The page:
David Bourget (Western Ontario)
David Chalmers (ANU, NYU)
Rafael De Clercq
Jack Alan Reynolds
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Ethical Theory and Moral Practice 1 (2):279-289 (1998)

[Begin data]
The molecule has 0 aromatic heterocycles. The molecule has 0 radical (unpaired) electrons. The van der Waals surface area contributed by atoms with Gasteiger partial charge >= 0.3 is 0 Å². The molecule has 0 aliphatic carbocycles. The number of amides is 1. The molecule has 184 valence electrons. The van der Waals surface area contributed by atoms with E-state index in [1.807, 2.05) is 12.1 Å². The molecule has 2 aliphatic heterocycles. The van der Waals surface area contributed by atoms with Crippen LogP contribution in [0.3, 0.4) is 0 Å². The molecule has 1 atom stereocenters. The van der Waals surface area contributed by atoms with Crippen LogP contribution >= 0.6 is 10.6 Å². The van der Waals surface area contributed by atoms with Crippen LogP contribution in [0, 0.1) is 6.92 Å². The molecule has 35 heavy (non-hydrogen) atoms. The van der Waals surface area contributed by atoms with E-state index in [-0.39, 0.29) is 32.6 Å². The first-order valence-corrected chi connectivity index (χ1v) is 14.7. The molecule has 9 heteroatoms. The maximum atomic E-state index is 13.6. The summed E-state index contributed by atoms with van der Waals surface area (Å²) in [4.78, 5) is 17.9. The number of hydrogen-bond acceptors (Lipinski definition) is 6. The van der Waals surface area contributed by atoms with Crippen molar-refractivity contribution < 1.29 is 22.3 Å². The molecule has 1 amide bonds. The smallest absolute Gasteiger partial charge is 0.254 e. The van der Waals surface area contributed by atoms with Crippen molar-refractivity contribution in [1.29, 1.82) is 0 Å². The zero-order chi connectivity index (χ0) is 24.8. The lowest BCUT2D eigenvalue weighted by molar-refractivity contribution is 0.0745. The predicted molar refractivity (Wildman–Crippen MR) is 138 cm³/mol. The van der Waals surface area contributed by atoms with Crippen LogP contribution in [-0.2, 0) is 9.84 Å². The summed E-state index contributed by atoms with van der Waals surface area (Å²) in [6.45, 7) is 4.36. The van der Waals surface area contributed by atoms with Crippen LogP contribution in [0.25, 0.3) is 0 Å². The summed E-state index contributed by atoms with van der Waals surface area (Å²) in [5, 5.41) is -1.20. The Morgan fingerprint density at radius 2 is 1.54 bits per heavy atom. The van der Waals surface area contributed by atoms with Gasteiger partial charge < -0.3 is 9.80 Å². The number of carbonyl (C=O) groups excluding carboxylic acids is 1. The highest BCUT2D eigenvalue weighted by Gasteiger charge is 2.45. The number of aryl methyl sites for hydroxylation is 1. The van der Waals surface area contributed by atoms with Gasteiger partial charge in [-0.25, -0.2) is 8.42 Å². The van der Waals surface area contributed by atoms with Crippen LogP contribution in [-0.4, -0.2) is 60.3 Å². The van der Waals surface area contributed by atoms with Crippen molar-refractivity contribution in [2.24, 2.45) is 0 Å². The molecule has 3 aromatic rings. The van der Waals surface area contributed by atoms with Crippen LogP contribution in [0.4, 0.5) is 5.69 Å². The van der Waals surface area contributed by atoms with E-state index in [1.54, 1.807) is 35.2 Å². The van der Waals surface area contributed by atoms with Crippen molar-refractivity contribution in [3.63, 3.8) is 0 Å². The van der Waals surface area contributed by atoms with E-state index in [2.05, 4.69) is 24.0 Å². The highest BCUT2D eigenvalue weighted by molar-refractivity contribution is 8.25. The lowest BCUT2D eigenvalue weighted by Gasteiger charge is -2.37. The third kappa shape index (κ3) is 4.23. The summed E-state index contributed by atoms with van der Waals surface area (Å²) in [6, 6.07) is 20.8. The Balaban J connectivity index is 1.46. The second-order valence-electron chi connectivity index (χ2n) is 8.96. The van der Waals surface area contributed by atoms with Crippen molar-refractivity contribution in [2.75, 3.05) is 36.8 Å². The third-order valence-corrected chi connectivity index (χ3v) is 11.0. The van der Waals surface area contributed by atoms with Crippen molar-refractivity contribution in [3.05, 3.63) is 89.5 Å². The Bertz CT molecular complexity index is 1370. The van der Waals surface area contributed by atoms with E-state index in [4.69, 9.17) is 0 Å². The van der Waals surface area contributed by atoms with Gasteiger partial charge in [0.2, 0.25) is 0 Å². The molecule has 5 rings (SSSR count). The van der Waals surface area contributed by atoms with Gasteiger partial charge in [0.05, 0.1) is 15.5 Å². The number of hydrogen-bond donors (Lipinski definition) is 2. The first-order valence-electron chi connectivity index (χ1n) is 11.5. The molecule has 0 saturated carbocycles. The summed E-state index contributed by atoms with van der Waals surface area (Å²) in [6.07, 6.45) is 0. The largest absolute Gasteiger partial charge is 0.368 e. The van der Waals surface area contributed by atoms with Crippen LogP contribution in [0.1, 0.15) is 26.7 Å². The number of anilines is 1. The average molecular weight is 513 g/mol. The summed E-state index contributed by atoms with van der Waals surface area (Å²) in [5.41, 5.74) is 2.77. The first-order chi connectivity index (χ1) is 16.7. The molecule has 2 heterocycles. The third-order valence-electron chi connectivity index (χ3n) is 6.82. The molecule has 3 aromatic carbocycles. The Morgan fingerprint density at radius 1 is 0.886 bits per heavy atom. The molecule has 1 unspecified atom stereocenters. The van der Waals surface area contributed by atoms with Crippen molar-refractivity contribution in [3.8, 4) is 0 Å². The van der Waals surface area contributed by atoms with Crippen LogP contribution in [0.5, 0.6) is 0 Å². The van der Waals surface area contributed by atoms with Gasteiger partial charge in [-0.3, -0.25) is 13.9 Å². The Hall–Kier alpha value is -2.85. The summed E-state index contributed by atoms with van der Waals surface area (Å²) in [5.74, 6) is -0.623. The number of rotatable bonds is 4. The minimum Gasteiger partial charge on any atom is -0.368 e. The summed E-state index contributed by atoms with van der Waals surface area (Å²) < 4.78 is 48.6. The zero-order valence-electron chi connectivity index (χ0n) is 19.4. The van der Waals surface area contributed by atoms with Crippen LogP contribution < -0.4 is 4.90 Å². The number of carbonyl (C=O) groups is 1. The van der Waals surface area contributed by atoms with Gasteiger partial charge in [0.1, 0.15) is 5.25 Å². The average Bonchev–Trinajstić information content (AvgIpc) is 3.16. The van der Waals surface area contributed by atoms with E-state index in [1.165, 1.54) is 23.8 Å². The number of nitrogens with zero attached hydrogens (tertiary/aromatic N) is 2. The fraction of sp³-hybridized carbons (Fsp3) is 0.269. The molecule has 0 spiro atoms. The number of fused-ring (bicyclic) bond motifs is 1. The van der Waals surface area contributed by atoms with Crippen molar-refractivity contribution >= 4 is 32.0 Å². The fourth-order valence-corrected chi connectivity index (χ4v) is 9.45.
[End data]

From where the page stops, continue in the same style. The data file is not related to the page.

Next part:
This paper is a homage to Isaiah Berlin. It argues that Berlin's philosophy has preceded many of the present discussions concerning liberalism-culturalism. In an age in which most liberal philosophers ignored the importance of belonging, of member-ship, identity, cultural affiliations and historical continuity, Berlin stands out as a welcome exception. His philosophy is therefore fresh and innovative as it was in the sixties and seventies when it was written. It carries within it the germs of the liberalism of the fringes advocated nowadays by members of national minorities, immigrants, women, and gays, the kind of liberalism which fits well the politics of identity and recognition.
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